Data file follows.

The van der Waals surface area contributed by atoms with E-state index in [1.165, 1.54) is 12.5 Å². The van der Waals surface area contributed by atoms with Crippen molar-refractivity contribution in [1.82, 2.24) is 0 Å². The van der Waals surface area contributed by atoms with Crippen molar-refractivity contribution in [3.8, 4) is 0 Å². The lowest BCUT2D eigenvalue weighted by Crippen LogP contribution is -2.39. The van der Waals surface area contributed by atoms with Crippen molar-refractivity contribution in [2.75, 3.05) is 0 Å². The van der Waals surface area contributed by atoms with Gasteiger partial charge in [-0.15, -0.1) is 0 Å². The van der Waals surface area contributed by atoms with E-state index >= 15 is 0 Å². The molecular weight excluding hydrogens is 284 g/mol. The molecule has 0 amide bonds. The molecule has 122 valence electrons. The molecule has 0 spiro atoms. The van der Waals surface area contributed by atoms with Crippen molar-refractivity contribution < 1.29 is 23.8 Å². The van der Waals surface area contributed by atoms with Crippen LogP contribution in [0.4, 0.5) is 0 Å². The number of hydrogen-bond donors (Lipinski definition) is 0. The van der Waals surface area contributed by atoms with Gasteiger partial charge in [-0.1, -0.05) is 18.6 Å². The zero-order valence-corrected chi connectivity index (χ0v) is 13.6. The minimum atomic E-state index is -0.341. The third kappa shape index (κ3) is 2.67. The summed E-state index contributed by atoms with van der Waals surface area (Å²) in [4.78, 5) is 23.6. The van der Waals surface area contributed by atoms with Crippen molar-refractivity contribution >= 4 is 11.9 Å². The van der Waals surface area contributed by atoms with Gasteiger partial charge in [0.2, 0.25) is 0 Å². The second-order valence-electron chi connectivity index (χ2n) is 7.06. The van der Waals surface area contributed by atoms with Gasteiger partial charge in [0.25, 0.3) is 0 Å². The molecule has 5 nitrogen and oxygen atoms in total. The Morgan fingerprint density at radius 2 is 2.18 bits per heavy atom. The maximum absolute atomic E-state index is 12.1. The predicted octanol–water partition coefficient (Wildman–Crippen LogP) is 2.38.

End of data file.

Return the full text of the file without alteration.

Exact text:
The van der Waals surface area contributed by atoms with E-state index in [1.165, 1.54) is 12.5 Å². The van der Waals surface area contributed by atoms with Crippen molar-refractivity contribution in [1.82, 2.24) is 0 Å². The van der Waals surface area contributed by atoms with Crippen molar-refractivity contribution in [3.8, 4) is 0 Å². The lowest BCUT2D eigenvalue weighted by Crippen LogP contribution is -2.39. The van der Waals surface area contributed by atoms with Crippen molar-refractivity contribution in [2.75, 3.05) is 0 Å². The van der Waals surface area contributed by atoms with Gasteiger partial charge in [-0.15, -0.1) is 0 Å². The van der Waals surface area contributed by atoms with E-state index >= 15 is 0 Å². The molecular weight excluding hydrogens is 284 g/mol. The molecule has 0 amide bonds. The molecule has 122 valence electrons. The molecule has 0 spiro atoms. The van der Waals surface area contributed by atoms with Crippen molar-refractivity contribution < 1.29 is 23.8 Å². The van der Waals surface area contributed by atoms with Crippen LogP contribution in [0.4, 0.5) is 0 Å². The number of hydrogen-bond donors (Lipinski definition) is 0. The van der Waals surface area contributed by atoms with Gasteiger partial charge in [-0.1, -0.05) is 18.6 Å². The zero-order valence-corrected chi connectivity index (χ0v) is 13.6. The minimum atomic E-state index is -0.341. The third kappa shape index (κ3) is 2.67. The summed E-state index contributed by atoms with van der Waals surface area (Å²) in [4.78, 5) is 23.6. The van der Waals surface area contributed by atoms with Crippen molar-refractivity contribution >= 4 is 11.9 Å². The van der Waals surface area contributed by atoms with Gasteiger partial charge in [0.2, 0.25) is 0 Å². The second-order valence-electron chi connectivity index (χ2n) is 7.06. The van der Waals surface area contributed by atoms with Gasteiger partial charge in [0.25, 0.3) is 0 Å². The molecule has 5 nitrogen and oxygen atoms in total. The Morgan fingerprint density at radius 2 is 2.18 bits per heavy atom. The maximum absolute atomic E-state index is 12.1. The predicted octanol–water partition coefficient (Wildman–Crippen LogP) is 2.38.